E-cigarettes – more than a health issue

| October 26, 2015

In Australia one can’t legally buy e-cigarette liquids containing nicotine. Ian A. Maxwell explores the arguments for and against e-cigarettes.

E-cigarettes are often considered as battery-powered substitutes for cigarettes. They are designed to deliver nicotine and/or other substances as an aerosol that is then inhaled. The e-cigarette is argued by some to be an important weapon in the arsenal of people attempting to quit smoking.

However, in Australia there is currently a hidden mini-battle being waged between health and epidemiology experts: those for and those against e-cigarettes. While this battle is raging, one cannot legally buy e-cigarette liquids containing nicotine.

Laws covering e-cigarettes vary quite confusingly between the states. While possession or use of nicotine in e-cigarette liquids without approval is illegal across the whole country, the sale of non-nicotine e-cigarettes is only illegal in some states. Despite this confusion, the use of e-cigarettes by Australians has increased remarkably over recent years. There are virtually no controls for the purchase of nicotine containing e-cigarette liquids via the internet.

Those arguing for e-cigarettes make the following case: if an individual wants to stop smoking and the e-cigarette helps them to do so, then that is a good thing from a health point of view. The medical risks associated with e-cigarettes, they argue, are almost certainly substantially lower than those associated with smoking cigarettes because of the absence of any number of the carcinogens that are prevalent in cigarette smoke. This conclusion is based on all sorts of technical work, which of course cannot be conclusively correlated with any epidemiological data related to health risks – this would take decades. Indeed, if there are no, or even low, risks, then the absence of a correlation between e-cigarettes and health risks could at some point be falsely attributed to a failure of the testing regime and not a lack of health risks.

The arguments against e-cigarettes are varied. One cohort argue that e-cigarettes may act to introduce nicotine to users (usually children according to press releases) that may later convert to the real thing. This reminds me of the old joke where an individual takes up smoking to wean him- or her-self off nicotine patches. Another argument uses the unknown risks of passive inhalation of toxins resulting from ‘vaping’ (the verb associated with the use of an e-cigarette). And yet another position is the untested toxicological impact of e-cigarettes to users. Some work has been done in this area, and e-cigarettes look far less harmful than cigarettes. And yet, opponents of e-cigarettes have suggested that we wait for more definitive data.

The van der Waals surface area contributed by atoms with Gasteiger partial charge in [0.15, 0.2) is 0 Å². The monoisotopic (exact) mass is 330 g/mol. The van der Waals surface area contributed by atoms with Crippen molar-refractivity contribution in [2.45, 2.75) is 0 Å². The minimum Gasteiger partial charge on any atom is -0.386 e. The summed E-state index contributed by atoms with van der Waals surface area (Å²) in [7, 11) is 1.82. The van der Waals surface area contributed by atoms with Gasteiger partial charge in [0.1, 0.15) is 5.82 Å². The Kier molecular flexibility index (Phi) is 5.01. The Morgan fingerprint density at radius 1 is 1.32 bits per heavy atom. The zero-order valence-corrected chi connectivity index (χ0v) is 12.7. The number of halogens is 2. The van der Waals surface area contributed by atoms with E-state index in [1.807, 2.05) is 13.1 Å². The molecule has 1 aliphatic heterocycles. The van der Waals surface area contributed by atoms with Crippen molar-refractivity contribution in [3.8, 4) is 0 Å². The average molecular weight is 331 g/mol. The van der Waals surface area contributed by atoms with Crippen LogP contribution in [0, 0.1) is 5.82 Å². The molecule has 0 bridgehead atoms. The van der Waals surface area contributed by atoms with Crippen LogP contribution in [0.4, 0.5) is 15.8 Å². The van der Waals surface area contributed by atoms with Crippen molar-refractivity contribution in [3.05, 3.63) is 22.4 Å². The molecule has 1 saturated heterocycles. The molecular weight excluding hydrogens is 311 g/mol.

There is also an underlying ethical debate in this battle for the hearts and minds of our lawmakers. Those in favour of a ban do not want to see any new forms of potentially harmful drugs or drug delivery platforms being made lawful – their ultimate goal is to have all such drugs and delivery methods banned by law. The more practical specialists in the area note the relative harmfulness of e-cigarettes and cigarettes and punt for the lesser of the two evils. They also note the failure of any current laws that ban drugs to do anything other than to drive up costs and increase the risks of low quality control by manufacturers and distributors.

At a deeper ethical level, we as a community have seceded many of our personal freedoms to our various governments, their administrations and key advisors. This triumvirate weighs up the public health cost-benefits of a new drug delivery platform such as e-cigarettes, and then adds in a risk assessment for personal health risks, and then further spices the calculation with their own self-interests associated with avoiding negative publicity from those opposed to e-cigarettes. Currently, they refer to an absence of definitive data in order to defer making any decisions on the matter. Wise or weak, I cannot say.

The percentage of people smoking cigarettes in Australia has dropped from a peak of over 40% of the population in the 1950s to around 15%. Key influences in this dramatic drop have been consistently negative health messages, increased personal insurance rates, increased cigarette prices, a ban on marketing, plain packaging, the creation of certain social stigmas, and a ban on smoking in various physical environments.

The rate of people taking up smoking for the first time has continued to decrease over the years. But just as importantly, the relative rate of existing smokers who have quit has also been maintained over time. Physical aids such as nicotine gum and nicotine patches have been quite instrumental for those giving up the habit.

Some proponents for e-cigarettes fear that the proportion of smokers in the population will plateau due to a lack of further restrictions that can be made without an outright ban on cigarettes. Indeed, the e-cigarette is now considered by some to be a next key tool for weaning people off cigarettes. Others are promoting further price increases, a license to smoke or a prescription to smoke.

One risk that we all have is that there are campaigners who make a good living off this cause. No matter how successful they are in reducing the degree of cigarette usage in our country, they will fervently chase the remaining few smokers with determination, ignoring the Pareto rule, which implicitly underpins all matters of public health cost-benefits. Once nicotine has been vanquished, these campaigners won’t just go away; they are incredibly organised and they need to eat. They will then target other habits of our daily lives that they find offensive. They scare me a little and there may come a day when we have to ban them as well.


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This post was first published in Chemistry in Australia.